The end of an era?Bowlers wrap up league nights at Southgate Bowl
By: Jeff Papas, Pine Journal
For two of the area’s most experienced bowlers, the pending closure of Cloquet’s Southgate Bowl brings back memories – and bittersweet feelings.
Willard Maki, 92, of Esko, took up bowling at the age of 45 and has been bowling in leagues in Cloquet ever since. He started at the old Evergreen Lanes near the current City Hall and moved to Southgate when it opened in 1977.
“I bowled four days a week back then,” Maki said. “I helped found the senior league in October 1984 and it had 16 teams.”
The bittersweet feelings come because the Southgate Bowl building will likely be demolished and replaced by a new Walgreen’s store by next fall. At the March 20 Cloquet City Council meeting – when site plans for the Walgreens store were approved unanimously by the council – Southgate owners Gerry and Rose Pollard said they will miss their regular bowlers tremendously, but noted that the time is right for retirement.
It will be the end of an era for many.
Maki is like a good golfer – he can tell you things about games he bowled more than 40 years ago, and remembers the day he feels he “arrived” in the sport … in 1967.
“A friend asked me to bowl with him in a tournament at Skyline Lanes in Duluth, and that’s where they separate the men from the boys,” he said. “I had never bowled a 500 series before and I had a 553 in the doubles so we got money there. In the singles I bowled a 602 actual series with a 128-pin handicap, so I got $50 and a trophy, which I still have.”
Maki still averages over 140 in his current league and averaged 180 when in his 60s, with a high game of 270. He still loves the game but turned over his league management duties to a younger couple some years back.
That younger couple was Ron Freeman, 68, and his wife, Bonnie, of
“I’ve been bowling for 46 years,” Freeman said. “Lots of years I bowled three nights a week and have been secretary of the Thursday league since 1967.”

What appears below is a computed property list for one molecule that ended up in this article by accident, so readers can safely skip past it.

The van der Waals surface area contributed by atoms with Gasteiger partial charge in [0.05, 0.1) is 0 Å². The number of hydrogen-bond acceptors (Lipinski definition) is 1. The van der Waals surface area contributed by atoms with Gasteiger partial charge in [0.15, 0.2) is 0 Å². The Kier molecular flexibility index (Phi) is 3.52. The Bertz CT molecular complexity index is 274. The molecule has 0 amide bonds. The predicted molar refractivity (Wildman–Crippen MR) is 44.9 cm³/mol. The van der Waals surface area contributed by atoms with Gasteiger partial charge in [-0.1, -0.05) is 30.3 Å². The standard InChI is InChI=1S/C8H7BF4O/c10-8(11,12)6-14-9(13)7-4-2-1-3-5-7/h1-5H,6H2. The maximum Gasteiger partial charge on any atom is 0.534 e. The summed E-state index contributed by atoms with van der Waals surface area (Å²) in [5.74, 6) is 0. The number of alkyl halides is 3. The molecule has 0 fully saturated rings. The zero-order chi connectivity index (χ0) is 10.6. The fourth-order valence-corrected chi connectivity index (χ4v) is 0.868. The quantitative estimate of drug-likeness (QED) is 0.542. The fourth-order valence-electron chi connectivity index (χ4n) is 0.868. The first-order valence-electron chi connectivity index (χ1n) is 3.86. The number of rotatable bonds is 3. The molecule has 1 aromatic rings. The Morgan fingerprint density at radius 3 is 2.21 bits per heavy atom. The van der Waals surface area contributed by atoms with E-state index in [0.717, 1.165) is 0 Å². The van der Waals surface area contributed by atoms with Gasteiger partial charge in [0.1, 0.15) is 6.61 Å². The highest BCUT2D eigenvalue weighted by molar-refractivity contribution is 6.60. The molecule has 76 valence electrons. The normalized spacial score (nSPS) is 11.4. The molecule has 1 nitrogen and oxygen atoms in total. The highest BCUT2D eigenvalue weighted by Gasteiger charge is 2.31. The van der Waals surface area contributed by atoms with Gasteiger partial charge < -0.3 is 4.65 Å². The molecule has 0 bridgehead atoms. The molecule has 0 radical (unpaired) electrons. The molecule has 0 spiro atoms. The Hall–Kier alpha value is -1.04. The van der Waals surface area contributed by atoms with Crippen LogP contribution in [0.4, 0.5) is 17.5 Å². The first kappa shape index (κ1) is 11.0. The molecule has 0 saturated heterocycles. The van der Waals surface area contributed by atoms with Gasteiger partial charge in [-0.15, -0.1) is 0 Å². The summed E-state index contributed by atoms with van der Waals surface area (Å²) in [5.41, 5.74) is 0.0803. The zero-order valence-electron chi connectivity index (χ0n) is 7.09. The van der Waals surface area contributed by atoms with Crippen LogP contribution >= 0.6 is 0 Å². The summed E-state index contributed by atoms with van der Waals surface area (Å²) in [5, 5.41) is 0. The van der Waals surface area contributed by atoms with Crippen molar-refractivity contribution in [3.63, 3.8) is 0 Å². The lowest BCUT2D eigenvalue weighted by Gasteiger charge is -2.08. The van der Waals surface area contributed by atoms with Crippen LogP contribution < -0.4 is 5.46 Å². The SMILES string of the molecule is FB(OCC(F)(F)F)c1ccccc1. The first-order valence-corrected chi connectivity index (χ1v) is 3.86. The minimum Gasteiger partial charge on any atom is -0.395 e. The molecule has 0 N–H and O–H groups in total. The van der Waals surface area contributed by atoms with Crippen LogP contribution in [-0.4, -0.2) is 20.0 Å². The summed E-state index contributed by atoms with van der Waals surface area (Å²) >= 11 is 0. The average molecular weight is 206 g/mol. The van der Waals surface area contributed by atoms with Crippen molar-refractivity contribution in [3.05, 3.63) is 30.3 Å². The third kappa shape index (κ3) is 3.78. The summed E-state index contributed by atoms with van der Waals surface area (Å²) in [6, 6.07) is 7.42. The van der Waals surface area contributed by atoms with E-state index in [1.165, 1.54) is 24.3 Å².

Freeman bowled for the old Eagles’ Club until it closed, and has bowled for the Lost Tavern since. He’s seen many changes, both in the game and in Southgate itself.
“When [Southgate] first opened, we had wood lanes and they put synthetic lanes in,” Freeman said. “The oil stays on them, so they don’t dry up and start hooking. There was a lot less maintenance when those lanes came in.”
Freeman also remembers the heyday of league bowling in Cloquet.
“Years ago, every night of the week they had two shifts,” he said. “One was at 6:30 and the other was at 9:00, and the alleys were full.”
But, times have changed. Alleys that Maki remembers in Moose Lake have since closed as well, although Gampers Food, Liquor and Bowling still has eight bowling lanes. He also recalls special events that celebrated the bowlers’ heritage.
“I remember when we used to have Finnish tournaments,” Maki said. “I used to bowl in those. You could have men or women or any combination on your team. The ladies were pretty good bowlers.”
Soon, though, bowlers of every stripe will need to go to Duluth or elsewhere.
“So far we have eight teams signed up to go to Stadium Lanes (in Duluth) on Thursday night to bowl,” Freeman said. “Pretty much our choices are Stadium Lanes or Skyline.”
Maki said that choice might pose issues for older bowlers.
“We already have a number of bowlers who come from Cromwell and Kettle River and Barnum and Moose Lake,” Maki said. “They might not want to drive all the way to Duluth, especially in all weather.”
However, Freeman made it clear there’s no blame to be attached to the closure of the lanes.
“I went to school with (Southgate owner) Jerry Pollard,” Freeman said. “I’ll be 69 in June and he’s older than I am. Walgreens made an offer and you sure can’t blame him for that. I can’t blame him for not rebuilding, bowling has dropped off.”
There is one full week of league bowling left at Southgate, with leagues on Monday, Tuesday and Thursday winding up their schedules next week.
“All those years, I never thought I would see the day when Cloquet wouldn’t have a bowling alley for the size of the town,” Freeman said. “It’s sad.”
“I will definitely miss the place,” he added. “For me, it’s just a couple minutes and you’re there. Lots of people in the senior league are within walking distance.”
Maki said he will wait until the fall before deciding whether to drive to Duluth for a 48th season.
“We’re going to see how we feel,” he said. “I’m only about five miles away (from Southgate) where I live so I will miss being close too.”
Both men are hopeful that a new bowling alley will someday be built in Cloquet.
“It might be interesting if someone puts up a bowling alley here,” Maki said. “There are rumors of all kinds. I just want to see a bowling alley.”
“I’ve heard so many rumors that someone will build,” Freeman added. “But nobody will have a bowling alley built by Labor Day [when leagues start up again].”